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Sagent pulls 3 lots of phenylephrine after customer finds a loosely sealed vial

March 12, 2021 Kevin Dunleavy


A potential packaging glitch that could compromise sterility has triggered a recall at Sagent Pharmaceuticals.

The drugmaker issued a voluntary recall of three lots of injectable phenylephrine hydrochloride, which is used to treat low blood pressure during anesthesia.

The recall stemmed from a customer complaint of loose crimped vial overseals, which could result in a non-sterile product. Contamination of the IV drug could cause potentially fatal systemic infections, the company said in a recall announcement posted by the FDA on Thursday.

The possibility of a breach in sterility of the product, while remote, cannot be eliminated, the recall notice said. No adverse events associated with the issue have been reported to Sagent.

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The recalled product was manufactured by Indoco Remedies of India and distributed by Sagent, a Chicago-based subsidiary of Nichi-Iko Pharmaceutical of Japan, which specializes in sterile injectables.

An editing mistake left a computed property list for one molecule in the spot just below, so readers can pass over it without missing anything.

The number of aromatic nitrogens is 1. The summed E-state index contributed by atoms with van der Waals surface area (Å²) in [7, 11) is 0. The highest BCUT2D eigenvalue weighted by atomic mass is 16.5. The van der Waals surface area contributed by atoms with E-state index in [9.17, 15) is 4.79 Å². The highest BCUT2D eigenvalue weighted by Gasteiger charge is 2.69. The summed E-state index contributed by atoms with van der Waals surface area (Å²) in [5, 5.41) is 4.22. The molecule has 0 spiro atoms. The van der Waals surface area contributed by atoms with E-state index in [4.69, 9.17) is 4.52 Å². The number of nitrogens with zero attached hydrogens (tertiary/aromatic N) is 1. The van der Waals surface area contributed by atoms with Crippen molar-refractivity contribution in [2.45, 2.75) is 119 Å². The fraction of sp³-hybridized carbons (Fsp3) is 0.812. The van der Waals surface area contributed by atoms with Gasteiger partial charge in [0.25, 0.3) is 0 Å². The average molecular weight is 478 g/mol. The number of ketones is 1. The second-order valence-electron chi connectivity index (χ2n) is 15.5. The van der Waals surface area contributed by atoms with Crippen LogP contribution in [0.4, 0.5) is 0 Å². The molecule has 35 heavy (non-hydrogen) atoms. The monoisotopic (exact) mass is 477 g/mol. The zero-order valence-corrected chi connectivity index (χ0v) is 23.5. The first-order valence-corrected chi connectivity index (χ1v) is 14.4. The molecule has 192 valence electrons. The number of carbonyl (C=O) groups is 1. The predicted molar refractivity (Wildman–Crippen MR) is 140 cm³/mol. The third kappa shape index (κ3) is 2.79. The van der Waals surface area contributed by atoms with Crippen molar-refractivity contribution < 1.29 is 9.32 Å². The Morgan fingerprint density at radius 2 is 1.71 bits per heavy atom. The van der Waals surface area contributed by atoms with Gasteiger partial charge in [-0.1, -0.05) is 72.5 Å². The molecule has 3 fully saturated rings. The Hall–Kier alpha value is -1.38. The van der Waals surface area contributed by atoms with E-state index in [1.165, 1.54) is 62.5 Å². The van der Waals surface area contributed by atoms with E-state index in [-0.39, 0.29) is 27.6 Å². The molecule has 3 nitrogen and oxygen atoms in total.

Sagent had two antibiotic recalls in 2016 over sterility issues. Two years later, the company recalled 10 lots of methylprednisolone sodium succinate after detecting a higher-than-permitted level of impurities. And two years ago, Sagent recalled one lot of Ketorolac Tromethamine Injection due to a microbial growth detected during simulation of the manufacturing process.  

The recall is to the user level. The three lots were distributed between Nov. 17, 2020 and March 8, 2021, with expiration dates of August and September of 2022.

Customers are being notified of the recall and are instructed to stop use of the product and return any that is unused. Those who redistributed the product must identify customers and notify them of the recall. 



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